|Credit: NASA/JPL/Space Science Institute|
With its thick, distended atmosphere, Titan’s orange globe shines softly, encircled by a thin halo of purple light-scattering haze.
Images taken using blue, green and red spectral filters were used to create this enhanced-color view; the color images were combined with an ultraviolet view that makes the high-altitude, detached layer of haze visible. The ultraviolet part of the composite image was given a purplish hue to match the bluish-purple color of the upper atmospheric haze seen in visible light.
Small particles that populate high hazes in Titan’s atmosphere scatter short wavelengths more efficiently than longer visible or infrared wavelengths, so the best possible observations of the detached layer are made in ultraviolet light.
The images in this view were taken by the Cassini narrow-angle camera on May 5, 2005, at a distance of approximately 1.4 million kilometers (900,000 miles) from Titan and at a sun-Titan-spacecraft, or phase, angle of 137 degrees. Image scale is 8 kilometers (5 miles) per pixel.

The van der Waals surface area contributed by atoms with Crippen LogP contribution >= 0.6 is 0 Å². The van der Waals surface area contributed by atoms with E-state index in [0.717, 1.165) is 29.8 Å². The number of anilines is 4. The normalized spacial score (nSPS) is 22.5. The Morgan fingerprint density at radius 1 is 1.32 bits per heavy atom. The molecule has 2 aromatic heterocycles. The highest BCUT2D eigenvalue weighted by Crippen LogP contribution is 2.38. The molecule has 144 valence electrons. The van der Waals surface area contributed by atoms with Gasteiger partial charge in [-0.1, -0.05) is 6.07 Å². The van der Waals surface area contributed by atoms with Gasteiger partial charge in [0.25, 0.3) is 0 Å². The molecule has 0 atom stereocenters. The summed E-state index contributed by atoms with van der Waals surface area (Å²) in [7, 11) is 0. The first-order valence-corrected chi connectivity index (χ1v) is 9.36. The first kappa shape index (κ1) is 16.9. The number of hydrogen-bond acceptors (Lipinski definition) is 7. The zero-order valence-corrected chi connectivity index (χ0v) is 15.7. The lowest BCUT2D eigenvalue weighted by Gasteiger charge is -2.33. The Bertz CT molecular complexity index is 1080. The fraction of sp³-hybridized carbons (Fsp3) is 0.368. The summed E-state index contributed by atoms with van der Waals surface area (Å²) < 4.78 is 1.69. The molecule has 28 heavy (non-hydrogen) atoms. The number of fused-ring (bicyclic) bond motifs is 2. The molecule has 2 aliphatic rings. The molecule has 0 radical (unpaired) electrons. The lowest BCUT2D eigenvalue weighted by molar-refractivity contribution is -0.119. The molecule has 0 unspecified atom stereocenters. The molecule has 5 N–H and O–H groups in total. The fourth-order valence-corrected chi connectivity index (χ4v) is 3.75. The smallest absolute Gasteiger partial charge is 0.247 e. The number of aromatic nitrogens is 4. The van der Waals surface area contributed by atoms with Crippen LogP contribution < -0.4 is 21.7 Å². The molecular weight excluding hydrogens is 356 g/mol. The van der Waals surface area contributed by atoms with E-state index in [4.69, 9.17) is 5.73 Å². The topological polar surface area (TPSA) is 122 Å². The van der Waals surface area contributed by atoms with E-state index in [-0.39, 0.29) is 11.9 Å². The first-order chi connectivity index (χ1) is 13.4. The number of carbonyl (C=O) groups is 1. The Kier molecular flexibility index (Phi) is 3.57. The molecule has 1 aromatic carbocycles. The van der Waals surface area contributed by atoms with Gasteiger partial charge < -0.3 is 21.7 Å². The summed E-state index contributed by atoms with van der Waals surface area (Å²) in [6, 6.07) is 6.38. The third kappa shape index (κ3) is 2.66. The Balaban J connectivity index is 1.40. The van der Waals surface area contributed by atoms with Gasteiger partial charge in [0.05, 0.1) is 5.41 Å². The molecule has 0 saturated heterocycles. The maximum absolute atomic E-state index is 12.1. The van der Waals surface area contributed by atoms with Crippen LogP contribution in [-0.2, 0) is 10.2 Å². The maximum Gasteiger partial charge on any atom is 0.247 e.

The Cassini-Huygens mission is a cooperative project of NASA, the European Space Agency and the Italian Space Agency. The Jet Propulsion Laboratory, a division of the California Institute of Technology in Pasadena, manages the mission for NASA’s Science Mission Directorate, Washington, D.C. The Cassini orbiter and its two onboard cameras were designed, developed and assembled at JPL. The imaging operations center is based at the Space Science Institute in Boulder, Colo.
Related Web Pages
Huygens, Phone Home
Saturn– JPL Cassini Main Page
Space Science Institute
Where is Cassini Now?
Did Fluid Once Flow on Titan?
Is Titan’s Bright Spot Hot?
Titan’s Icy Volcanoes Erupting Methane?
Titan versus Earth